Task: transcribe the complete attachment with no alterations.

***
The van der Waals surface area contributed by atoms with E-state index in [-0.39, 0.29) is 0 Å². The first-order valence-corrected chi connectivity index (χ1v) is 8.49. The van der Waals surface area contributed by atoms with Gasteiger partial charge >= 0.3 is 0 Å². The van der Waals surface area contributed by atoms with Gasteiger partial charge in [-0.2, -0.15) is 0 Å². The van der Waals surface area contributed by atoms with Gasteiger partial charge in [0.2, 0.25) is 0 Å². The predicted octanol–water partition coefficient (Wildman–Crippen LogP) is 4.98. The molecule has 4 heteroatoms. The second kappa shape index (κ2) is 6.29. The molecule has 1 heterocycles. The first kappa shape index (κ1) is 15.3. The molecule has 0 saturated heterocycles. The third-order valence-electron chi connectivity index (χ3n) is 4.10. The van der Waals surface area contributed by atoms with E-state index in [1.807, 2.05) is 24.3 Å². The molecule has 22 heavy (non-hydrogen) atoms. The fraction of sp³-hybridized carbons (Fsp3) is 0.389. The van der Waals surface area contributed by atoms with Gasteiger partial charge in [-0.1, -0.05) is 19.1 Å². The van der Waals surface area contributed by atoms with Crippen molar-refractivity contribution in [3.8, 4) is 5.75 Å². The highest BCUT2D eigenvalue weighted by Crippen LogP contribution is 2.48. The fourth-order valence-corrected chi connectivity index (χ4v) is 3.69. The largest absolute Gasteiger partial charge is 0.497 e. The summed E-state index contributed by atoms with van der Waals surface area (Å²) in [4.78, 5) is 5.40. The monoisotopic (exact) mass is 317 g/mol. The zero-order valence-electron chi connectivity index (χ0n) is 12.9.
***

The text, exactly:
The van der Waals surface area contributed by atoms with E-state index in [-0.39, 0.29) is 0 Å². The first-order valence-corrected chi connectivity index (χ1v) is 8.49. The van der Waals surface area contributed by atoms with Gasteiger partial charge >= 0.3 is 0 Å². The van der Waals surface area contributed by atoms with Gasteiger partial charge in [-0.2, -0.15) is 0 Å². The van der Waals surface area contributed by atoms with Gasteiger partial charge in [0.2, 0.25) is 0 Å². The predicted octanol–water partition coefficient (Wildman–Crippen LogP) is 4.98. The molecule has 4 heteroatoms. The second kappa shape index (κ2) is 6.29. The molecule has 1 heterocycles. The first kappa shape index (κ1) is 15.3. The molecule has 0 saturated heterocycles. The third-order valence-electron chi connectivity index (χ3n) is 4.10. The van der Waals surface area contributed by atoms with E-state index in [1.807, 2.05) is 24.3 Å². The molecule has 22 heavy (non-hydrogen) atoms. The fraction of sp³-hybridized carbons (Fsp3) is 0.389. The van der Waals surface area contributed by atoms with Gasteiger partial charge in [-0.1, -0.05) is 19.1 Å². The van der Waals surface area contributed by atoms with Crippen molar-refractivity contribution in [3.8, 4) is 5.75 Å². The highest BCUT2D eigenvalue weighted by Crippen LogP contribution is 2.48. The fourth-order valence-corrected chi connectivity index (χ4v) is 3.69. The largest absolute Gasteiger partial charge is 0.497 e. The summed E-state index contributed by atoms with van der Waals surface area (Å²) in [4.78, 5) is 5.40. The monoisotopic (exact) mass is 317 g/mol. The zero-order valence-electron chi connectivity index (χ0n) is 12.9.